8

By Rob Tomaro

Posted on

Finkelstein put his hand on Jerry’s shoulder.

“That’s all I can tell you.”

Jerry could barely button the buttons on his shirt.  His fingers felt like hot dogs and the buttons felt as small as tic tacs.  He had come to trust the doctor and had begun to believe he could maybe fix it.  Finkelstein snapped the metal clipboard closed and looked at him with big, sad eyes. He hated this part. He always hated this part.

“I’m sorry, Jerry.”

Jerry bumped into the wall on his way out of the examination room and two nurses saw it.  He looked at them sheepishly, then realized that embarrassment, along with a whole host of other things, was something he wouldn’t be bothered with much longer.

What was it, anyway?  Embarrassment seemed suddenly so abstract, so arbitrary.  Why feel one thing when you can just as easily feel another?   Great, he thought, wish I’d had that revelation sometime during my twenty years of therapy.  Well, it’s never too late, he chuckled, as he turned up his collar and stepped out onto Prince Street.

Then, he stopped. Well, actually it is, bubbie. It is too late.

He jiggled the ice around in his glass, tried to tune out the band, and attempted to recall exactly what Finkelstein said.…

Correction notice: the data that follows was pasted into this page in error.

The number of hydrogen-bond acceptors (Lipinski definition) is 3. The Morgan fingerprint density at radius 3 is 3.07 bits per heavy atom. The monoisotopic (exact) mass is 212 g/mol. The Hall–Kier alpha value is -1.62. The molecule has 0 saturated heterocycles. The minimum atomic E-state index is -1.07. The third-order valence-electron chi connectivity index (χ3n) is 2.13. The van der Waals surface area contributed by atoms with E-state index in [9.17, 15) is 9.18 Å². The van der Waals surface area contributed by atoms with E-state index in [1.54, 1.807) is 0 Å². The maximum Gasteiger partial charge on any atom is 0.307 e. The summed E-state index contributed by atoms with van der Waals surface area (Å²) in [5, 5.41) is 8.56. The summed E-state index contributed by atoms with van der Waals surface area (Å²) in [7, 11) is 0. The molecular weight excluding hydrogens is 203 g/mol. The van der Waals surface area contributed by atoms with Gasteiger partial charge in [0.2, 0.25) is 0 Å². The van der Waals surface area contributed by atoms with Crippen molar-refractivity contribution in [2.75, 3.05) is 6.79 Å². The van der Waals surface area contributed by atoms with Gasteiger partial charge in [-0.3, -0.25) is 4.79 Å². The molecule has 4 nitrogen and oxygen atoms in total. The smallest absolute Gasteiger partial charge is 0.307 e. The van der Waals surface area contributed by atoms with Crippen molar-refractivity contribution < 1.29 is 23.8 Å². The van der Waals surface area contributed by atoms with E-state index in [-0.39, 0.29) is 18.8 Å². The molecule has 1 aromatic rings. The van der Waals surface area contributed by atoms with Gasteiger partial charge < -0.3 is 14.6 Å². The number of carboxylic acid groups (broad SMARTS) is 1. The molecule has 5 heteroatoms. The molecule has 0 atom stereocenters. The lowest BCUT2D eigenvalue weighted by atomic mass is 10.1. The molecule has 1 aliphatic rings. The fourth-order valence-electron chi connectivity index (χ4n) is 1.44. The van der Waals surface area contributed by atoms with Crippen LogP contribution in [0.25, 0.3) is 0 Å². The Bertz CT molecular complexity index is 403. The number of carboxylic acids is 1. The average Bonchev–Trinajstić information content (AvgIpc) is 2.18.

...continue reading

Show Time

By Kathryn Paulsen

Posted on

Somehow I thought he’d want to do
different things from what they used to do
together here.  But no, a show,
a big Broadway musical show,
is his choice for tonight.  Yes,
there are tickets.  I was half-hoping not.
And wishing in vain that it was May, not December,
and we were buying for three.

That last spring night we had clear hope
we watched Guys and Dolls in her hospital room.
Though we’d missed the beginning, and her favorite song,
we watched till the end.
She nodded off,
as she always did at home before the tube,
head on his shoulder,
but nodded back in,
to say, surprised, in her everyday voice,
“It’s good,” letting us believe
she was on the mend.

After that, she had just three days more,
and only one in which
she could say a word.

Fifty years, Dad would say,
with wonder in his voice,
that after a whole half-century
he couldn’t have kept her with him
for the whole show.


...continue reading